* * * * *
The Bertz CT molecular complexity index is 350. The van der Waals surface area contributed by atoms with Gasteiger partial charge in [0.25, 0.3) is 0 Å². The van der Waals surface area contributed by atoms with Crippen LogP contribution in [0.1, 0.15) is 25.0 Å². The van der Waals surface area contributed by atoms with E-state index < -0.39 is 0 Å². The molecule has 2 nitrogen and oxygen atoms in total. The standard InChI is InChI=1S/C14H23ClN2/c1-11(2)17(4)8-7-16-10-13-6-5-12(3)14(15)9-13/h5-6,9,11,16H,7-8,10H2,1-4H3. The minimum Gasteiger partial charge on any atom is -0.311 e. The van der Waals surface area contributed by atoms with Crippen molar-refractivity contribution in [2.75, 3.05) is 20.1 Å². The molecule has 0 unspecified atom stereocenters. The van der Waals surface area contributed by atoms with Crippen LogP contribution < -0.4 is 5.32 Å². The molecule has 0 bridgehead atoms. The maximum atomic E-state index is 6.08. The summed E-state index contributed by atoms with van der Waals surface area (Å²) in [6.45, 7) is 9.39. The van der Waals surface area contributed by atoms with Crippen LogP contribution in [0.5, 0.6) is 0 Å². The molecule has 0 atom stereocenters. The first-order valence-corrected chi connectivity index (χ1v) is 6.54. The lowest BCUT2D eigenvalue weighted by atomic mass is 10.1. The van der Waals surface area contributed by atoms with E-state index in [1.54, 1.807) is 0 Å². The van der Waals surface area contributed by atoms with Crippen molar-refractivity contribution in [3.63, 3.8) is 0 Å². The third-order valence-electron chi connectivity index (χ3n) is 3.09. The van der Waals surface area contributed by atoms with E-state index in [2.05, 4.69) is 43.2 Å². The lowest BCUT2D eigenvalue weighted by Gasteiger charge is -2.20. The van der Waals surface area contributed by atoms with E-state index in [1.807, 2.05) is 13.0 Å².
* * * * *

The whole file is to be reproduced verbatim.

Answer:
The Bertz CT molecular complexity index is 350. The van der Waals surface area contributed by atoms with Gasteiger partial charge in [0.25, 0.3) is 0 Å². The van der Waals surface area contributed by atoms with Crippen LogP contribution in [0.1, 0.15) is 25.0 Å². The van der Waals surface area contributed by atoms with E-state index < -0.39 is 0 Å². The molecule has 2 nitrogen and oxygen atoms in total. The standard InChI is InChI=1S/C14H23ClN2/c1-11(2)17(4)8-7-16-10-13-6-5-12(3)14(15)9-13/h5-6,9,11,16H,7-8,10H2,1-4H3. The minimum Gasteiger partial charge on any atom is -0.311 e. The van der Waals surface area contributed by atoms with Crippen molar-refractivity contribution in [2.75, 3.05) is 20.1 Å². The molecule has 0 unspecified atom stereocenters. The van der Waals surface area contributed by atoms with Crippen LogP contribution < -0.4 is 5.32 Å². The molecule has 0 bridgehead atoms. The maximum atomic E-state index is 6.08. The summed E-state index contributed by atoms with van der Waals surface area (Å²) in [6.45, 7) is 9.39. The van der Waals surface area contributed by atoms with Crippen LogP contribution in [0.5, 0.6) is 0 Å². The molecule has 0 atom stereocenters. The first-order valence-corrected chi connectivity index (χ1v) is 6.54. The lowest BCUT2D eigenvalue weighted by atomic mass is 10.1. The van der Waals surface area contributed by atoms with E-state index in [1.54, 1.807) is 0 Å². The van der Waals surface area contributed by atoms with Crippen molar-refractivity contribution in [3.63, 3.8) is 0 Å². The third-order valence-electron chi connectivity index (χ3n) is 3.09. The van der Waals surface area contributed by atoms with E-state index in [2.05, 4.69) is 43.2 Å². The lowest BCUT2D eigenvalue weighted by Gasteiger charge is -2.20. The van der Waals surface area contributed by atoms with E-state index in [1.807, 2.05) is 13.0 Å².